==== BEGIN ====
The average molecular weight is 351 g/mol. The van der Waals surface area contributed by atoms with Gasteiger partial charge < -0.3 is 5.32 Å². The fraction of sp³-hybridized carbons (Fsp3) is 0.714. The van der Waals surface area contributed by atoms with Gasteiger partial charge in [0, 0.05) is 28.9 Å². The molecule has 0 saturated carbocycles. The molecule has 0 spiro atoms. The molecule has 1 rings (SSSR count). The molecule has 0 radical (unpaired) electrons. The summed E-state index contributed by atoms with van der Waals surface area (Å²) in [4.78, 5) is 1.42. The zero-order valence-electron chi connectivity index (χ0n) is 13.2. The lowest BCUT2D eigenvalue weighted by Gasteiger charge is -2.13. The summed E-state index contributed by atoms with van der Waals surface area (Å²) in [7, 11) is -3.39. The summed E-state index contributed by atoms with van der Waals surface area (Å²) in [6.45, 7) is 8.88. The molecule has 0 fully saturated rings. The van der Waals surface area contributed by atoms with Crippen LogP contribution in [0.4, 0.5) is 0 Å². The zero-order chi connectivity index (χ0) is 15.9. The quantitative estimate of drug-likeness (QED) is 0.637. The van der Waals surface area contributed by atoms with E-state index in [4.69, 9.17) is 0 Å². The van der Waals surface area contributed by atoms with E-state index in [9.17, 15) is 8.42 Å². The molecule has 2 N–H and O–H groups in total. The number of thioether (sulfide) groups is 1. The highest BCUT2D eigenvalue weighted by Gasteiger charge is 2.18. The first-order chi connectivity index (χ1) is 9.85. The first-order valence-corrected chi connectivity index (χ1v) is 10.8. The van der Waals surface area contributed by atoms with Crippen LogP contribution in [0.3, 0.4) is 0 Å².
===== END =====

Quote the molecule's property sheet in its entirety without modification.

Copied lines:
The average molecular weight is 351 g/mol. The van der Waals surface area contributed by atoms with Gasteiger partial charge < -0.3 is 5.32 Å². The fraction of sp³-hybridized carbons (Fsp3) is 0.714. The van der Waals surface area contributed by atoms with Gasteiger partial charge in [0, 0.05) is 28.9 Å². The molecule has 0 saturated carbocycles. The molecule has 0 spiro atoms. The molecule has 1 rings (SSSR count). The molecule has 0 radical (unpaired) electrons. The summed E-state index contributed by atoms with van der Waals surface area (Å²) in [4.78, 5) is 1.42. The zero-order valence-electron chi connectivity index (χ0n) is 13.2. The lowest BCUT2D eigenvalue weighted by Gasteiger charge is -2.13. The summed E-state index contributed by atoms with van der Waals surface area (Å²) in [7, 11) is -3.39. The summed E-state index contributed by atoms with van der Waals surface area (Å²) in [6.45, 7) is 8.88. The molecule has 0 fully saturated rings. The van der Waals surface area contributed by atoms with Crippen LogP contribution in [0.4, 0.5) is 0 Å². The zero-order chi connectivity index (χ0) is 15.9. The quantitative estimate of drug-likeness (QED) is 0.637. The van der Waals surface area contributed by atoms with E-state index in [4.69, 9.17) is 0 Å². The van der Waals surface area contributed by atoms with E-state index in [9.17, 15) is 8.42 Å². The molecule has 2 N–H and O–H groups in total. The number of thioether (sulfide) groups is 1. The highest BCUT2D eigenvalue weighted by Gasteiger charge is 2.18. The first-order chi connectivity index (χ1) is 9.85. The first-order valence-corrected chi connectivity index (χ1v) is 10.8. The van der Waals surface area contributed by atoms with Crippen LogP contribution in [0.3, 0.4) is 0 Å².